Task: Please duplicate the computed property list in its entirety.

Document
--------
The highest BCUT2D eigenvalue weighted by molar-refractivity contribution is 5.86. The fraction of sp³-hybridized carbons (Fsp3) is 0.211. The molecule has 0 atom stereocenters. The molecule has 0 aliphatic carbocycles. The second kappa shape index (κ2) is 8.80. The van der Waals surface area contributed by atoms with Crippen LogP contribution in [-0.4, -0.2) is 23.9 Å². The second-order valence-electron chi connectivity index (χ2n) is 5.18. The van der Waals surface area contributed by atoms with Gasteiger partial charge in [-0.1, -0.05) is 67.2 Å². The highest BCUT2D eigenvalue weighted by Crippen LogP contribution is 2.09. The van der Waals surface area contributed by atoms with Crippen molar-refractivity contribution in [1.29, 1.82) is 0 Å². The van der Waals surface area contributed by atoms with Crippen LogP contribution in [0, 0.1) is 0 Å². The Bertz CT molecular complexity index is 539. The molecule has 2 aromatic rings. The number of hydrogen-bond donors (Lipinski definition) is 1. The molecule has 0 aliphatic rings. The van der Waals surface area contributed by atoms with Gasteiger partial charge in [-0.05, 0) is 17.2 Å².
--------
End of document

The highest BCUT2D eigenvalue weighted by molar-refractivity contribution is 5.86. The fraction of sp³-hybridized carbons (Fsp3) is 0.211. The molecule has 0 atom stereocenters. The molecule has 0 aliphatic carbocycles. The second kappa shape index (κ2) is 8.80. The van der Waals surface area contributed by atoms with Crippen LogP contribution in [-0.4, -0.2) is 23.9 Å². The second-order valence-electron chi connectivity index (χ2n) is 5.18. The van der Waals surface area contributed by atoms with Gasteiger partial charge in [-0.1, -0.05) is 67.2 Å². The highest BCUT2D eigenvalue weighted by Crippen LogP contribution is 2.09. The van der Waals surface area contributed by atoms with Crippen molar-refractivity contribution in [1.29, 1.82) is 0 Å². The van der Waals surface area contributed by atoms with Crippen LogP contribution in [0, 0.1) is 0 Å². The Bertz CT molecular complexity index is 539. The molecule has 2 aromatic rings. The number of hydrogen-bond donors (Lipinski definition) is 1. The molecule has 0 aliphatic rings. The van der Waals surface area contributed by atoms with Gasteiger partial charge in [-0.05, 0) is 17.2 Å².